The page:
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Everglades Trust delivers petitions urging governor to buy U.S. Sugar land

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A small clutch of activists gathered on a foggy Tuesday morning to deliver petitions to Gov. Rick Scott and legislative leaders.

Executive Director of Audubon Florida Eric Draper was handed a bottle of water infused with a blue-green algae bloom beforehand, FedExed straight from central Florida the afternoon before.

The green, murky water came from Lake Okeechobee and is the product of too much agricultural runoff polluting the St. Lucie River and Indian River Lagoon, Draper told assembled reporters on behalf of the Everglades Trust.

His message to the governor and to leaders in both chambers of the legislature — augmented by what organizer Joseph Romero of the Everglades Trust estimated were 20,000 petitions — was simple: buy the land U.S. Sugar Corp. has agreed to sell to the state of Florida and use it for conservation purposes.

“You just can’t watch this slick of green water going into that river heading to the coast without saying ‘Wait a minute!’ — we can’t put this off just because U.S. Sugar doesn’t want to execute a contract that they signed legally five years ago,” Draper told reporters.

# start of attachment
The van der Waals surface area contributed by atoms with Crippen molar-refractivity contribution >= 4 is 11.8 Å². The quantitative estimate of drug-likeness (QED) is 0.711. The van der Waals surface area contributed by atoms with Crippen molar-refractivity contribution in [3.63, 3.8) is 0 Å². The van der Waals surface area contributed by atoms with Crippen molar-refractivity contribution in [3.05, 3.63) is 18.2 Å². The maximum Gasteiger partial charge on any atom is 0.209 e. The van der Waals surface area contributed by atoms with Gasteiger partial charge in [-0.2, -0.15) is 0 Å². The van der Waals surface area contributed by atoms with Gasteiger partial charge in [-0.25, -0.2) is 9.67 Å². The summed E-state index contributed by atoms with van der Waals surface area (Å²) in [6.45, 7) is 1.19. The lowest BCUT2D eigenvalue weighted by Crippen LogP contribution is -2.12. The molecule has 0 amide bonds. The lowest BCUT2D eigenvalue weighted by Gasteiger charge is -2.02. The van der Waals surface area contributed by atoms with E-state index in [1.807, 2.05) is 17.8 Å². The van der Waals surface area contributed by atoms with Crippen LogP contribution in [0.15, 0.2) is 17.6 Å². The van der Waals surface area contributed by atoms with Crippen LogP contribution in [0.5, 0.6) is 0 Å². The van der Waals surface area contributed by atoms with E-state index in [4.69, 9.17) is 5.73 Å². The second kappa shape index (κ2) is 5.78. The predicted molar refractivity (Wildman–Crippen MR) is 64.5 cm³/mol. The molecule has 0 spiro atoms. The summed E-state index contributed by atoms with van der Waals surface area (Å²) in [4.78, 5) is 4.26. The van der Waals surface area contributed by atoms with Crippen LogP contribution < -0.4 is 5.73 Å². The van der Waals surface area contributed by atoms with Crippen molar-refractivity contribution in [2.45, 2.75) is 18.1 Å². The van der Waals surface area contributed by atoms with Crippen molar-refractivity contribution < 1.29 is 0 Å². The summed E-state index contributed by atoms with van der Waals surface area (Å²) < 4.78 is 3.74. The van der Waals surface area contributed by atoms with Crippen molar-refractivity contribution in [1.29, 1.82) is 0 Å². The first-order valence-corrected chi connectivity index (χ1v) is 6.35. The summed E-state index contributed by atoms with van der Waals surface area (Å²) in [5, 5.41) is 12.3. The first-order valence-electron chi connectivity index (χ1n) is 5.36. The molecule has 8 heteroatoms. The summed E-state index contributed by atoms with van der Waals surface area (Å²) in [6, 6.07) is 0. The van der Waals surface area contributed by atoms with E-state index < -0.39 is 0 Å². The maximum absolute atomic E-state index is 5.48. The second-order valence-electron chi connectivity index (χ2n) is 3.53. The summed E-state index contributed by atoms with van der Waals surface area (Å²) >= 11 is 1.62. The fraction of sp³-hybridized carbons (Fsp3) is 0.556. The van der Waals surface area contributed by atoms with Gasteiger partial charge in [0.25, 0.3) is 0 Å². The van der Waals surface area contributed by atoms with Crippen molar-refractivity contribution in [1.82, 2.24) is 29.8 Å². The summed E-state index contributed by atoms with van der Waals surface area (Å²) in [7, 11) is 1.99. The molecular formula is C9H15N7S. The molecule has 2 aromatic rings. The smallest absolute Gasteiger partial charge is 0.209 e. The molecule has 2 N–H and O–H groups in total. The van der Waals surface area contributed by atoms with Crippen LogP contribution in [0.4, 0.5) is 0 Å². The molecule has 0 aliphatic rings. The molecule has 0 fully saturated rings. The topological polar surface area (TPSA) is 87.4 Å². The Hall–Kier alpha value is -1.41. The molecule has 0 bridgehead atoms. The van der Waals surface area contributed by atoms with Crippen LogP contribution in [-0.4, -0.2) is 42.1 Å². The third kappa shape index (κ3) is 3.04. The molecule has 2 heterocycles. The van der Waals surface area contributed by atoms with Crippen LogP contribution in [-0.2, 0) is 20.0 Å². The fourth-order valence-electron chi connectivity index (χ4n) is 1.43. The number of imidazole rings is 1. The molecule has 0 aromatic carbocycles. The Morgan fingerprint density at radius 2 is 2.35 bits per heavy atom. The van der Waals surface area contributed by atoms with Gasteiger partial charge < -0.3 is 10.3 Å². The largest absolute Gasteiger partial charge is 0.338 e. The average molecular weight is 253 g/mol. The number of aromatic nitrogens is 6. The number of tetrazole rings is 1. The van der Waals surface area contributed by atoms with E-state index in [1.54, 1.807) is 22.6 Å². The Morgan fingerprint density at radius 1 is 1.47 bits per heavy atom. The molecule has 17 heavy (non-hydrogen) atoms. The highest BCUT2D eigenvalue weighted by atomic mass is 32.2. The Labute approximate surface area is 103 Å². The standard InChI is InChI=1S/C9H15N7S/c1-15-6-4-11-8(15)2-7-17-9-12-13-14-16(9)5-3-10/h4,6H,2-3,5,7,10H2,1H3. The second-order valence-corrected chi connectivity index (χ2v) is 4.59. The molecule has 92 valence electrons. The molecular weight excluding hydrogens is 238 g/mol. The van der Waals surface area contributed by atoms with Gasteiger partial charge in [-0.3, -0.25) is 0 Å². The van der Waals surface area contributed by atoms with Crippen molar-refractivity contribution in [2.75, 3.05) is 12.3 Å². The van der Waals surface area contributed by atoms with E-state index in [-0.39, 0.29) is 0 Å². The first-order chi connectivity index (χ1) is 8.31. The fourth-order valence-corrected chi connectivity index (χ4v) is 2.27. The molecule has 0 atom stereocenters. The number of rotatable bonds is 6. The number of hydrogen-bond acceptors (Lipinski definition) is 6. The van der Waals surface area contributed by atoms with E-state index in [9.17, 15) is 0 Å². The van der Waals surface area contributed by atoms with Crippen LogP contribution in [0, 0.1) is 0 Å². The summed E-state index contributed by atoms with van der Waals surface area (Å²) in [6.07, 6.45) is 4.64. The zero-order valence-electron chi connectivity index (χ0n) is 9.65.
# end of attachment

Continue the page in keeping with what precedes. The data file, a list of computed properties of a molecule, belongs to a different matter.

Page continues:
What about a recent argument circulating among anti-land acquisition legislators that we ought not buy the land and send the water south because the state needs to treat the water where it is first?

“It’s a bogus excuse,” Draper replied.

Below is the text of the petition, which will be delivered to Gov. Scott, Speaker Steve Crisafulli, Senate President Andy Gardiner, House budget chief Richard Corcoran and state Sen. Lizbeth Benacquisto

“Dear Governor Scott and members of the Florida Legislature:

“We need you to act now to protect and save Florida’s drinking water.

“Last November, 75 percent of Floridians voted for Amendment 1 to the Florida Constitution, setting aside funds to clean and protect the Everglades and protect our drinking water.

“The US sugar industry is encouraging you to ignore the voters.

“You should reject the arguments of the sugar industry and force them to honor their binding written contract to sell 46,800 acres of sugar land to the state for construction of the Everglades Agricultural Area Reservoir. Unlike projects being advanced by the sugar lobby, the new reservoir will help control pollution and save the Everglades. In addition, the reservoir will have a major impact on saving our state’s water supply as the Everglades provides water to 1 in 3 Floridians.

“We urge you to follow the will of the voters over the US Sugar lobbyists and prioritize Everglades restoration and fund the purchase of this critical land.

“I add my name to tens of thousands of Floridians who voted to save the Everglades and protect Florida’s drinking water for decades to come.”

Ryan Ray writes about campaigns and public policy in Tampa Bay and across the state. A contributor to and before that, The Florida Squeeze, he covers the Legislature as a member of the Florida Capitol Press Corps and has worked as a staffer on several campaigns. He can be reached at

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